A feeling of nostalgia is evoked by the words “When I was nine or ten.” I’m hooked immediately. I know that every kid (including me) looks forward to Saturdays, but I don’t know why this character likes Saturdays so much. I’m interested. Then the fact that he gets up early and grabs his bike makes me think an adventure is coming. I want to know more.

     In 1920, six-year-old Esther McQuigg studied her mother making tea. “I could do that,” she said.
     “Make tea?” asked Mama. “The older girls do that.”
     “But I want to learn,” said Esther, and she did. She pumped water in the kettle and set it on the woodstove to boil. She scooped tea leaves into the teapot, then poured steaming water over them. Esther strained the tea into cups, one for her mother, one for herself.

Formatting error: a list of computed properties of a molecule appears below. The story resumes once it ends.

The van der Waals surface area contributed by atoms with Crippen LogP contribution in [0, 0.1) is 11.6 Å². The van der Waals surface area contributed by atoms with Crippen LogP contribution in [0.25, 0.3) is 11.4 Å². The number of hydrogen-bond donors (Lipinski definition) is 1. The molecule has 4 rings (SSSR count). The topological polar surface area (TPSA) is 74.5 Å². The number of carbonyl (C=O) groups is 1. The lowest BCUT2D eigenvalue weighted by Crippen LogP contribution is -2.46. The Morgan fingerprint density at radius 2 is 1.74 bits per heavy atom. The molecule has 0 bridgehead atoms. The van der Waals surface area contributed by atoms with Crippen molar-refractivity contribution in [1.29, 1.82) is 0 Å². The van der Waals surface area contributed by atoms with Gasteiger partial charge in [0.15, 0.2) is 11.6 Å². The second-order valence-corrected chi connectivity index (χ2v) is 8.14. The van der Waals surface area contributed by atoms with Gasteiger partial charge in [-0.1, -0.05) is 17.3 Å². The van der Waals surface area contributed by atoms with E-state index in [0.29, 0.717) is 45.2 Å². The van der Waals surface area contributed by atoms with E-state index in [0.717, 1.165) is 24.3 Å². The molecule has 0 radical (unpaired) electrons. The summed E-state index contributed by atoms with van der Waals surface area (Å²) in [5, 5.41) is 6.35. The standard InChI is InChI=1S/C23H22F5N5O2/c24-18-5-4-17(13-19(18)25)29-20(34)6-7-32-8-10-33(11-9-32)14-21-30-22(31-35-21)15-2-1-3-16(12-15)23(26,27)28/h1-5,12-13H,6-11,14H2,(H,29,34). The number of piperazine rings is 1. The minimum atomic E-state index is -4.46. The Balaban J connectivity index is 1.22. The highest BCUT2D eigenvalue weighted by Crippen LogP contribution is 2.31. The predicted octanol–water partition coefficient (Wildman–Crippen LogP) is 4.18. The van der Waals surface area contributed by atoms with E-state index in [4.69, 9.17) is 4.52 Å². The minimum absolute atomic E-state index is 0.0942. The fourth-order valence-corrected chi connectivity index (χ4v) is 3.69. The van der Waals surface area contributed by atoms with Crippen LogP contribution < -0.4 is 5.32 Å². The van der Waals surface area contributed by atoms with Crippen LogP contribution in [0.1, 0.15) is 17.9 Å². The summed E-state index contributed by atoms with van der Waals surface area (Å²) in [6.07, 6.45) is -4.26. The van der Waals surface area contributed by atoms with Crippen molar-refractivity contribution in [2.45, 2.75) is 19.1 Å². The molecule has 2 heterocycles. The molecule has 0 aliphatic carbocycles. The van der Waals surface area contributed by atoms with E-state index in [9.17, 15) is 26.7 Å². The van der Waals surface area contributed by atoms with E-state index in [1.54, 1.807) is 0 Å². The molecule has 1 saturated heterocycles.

From: I Could Do That! Esther Morris Gets Women the Vote by Linda Arms White and Nancy Carpenter

I love little Esther’s independence immediately. When I first read this page I did some calculations from the date and age mentioned and determined this girl was a contemporary of my Granny Raney. The tea-making details hook me. Why? I have no idea, but I know if the details of making tea are interesting the rest of the book will be interesting, too.

     Day after day, the punctuation marks showed up in Mr. Wright’s classroom. Day after day, they did their jobs.
     They put up with being erased and replaced and corrected and ignored and moved around.

From: Punctuation Takes a Vacation by Robin Pulver and Lynne Rowe Reed

The punctuation marks show up to class? Living punctuation marks—I’m ready to buy it already. The fact that I also get a sense of the punctuation marks' growing frustration (after all, look at what they’ve been putting up with), lets me know something big is going to happen. I don’t know what these living, breathing punctuation marks are going to do, but I sure want to find out.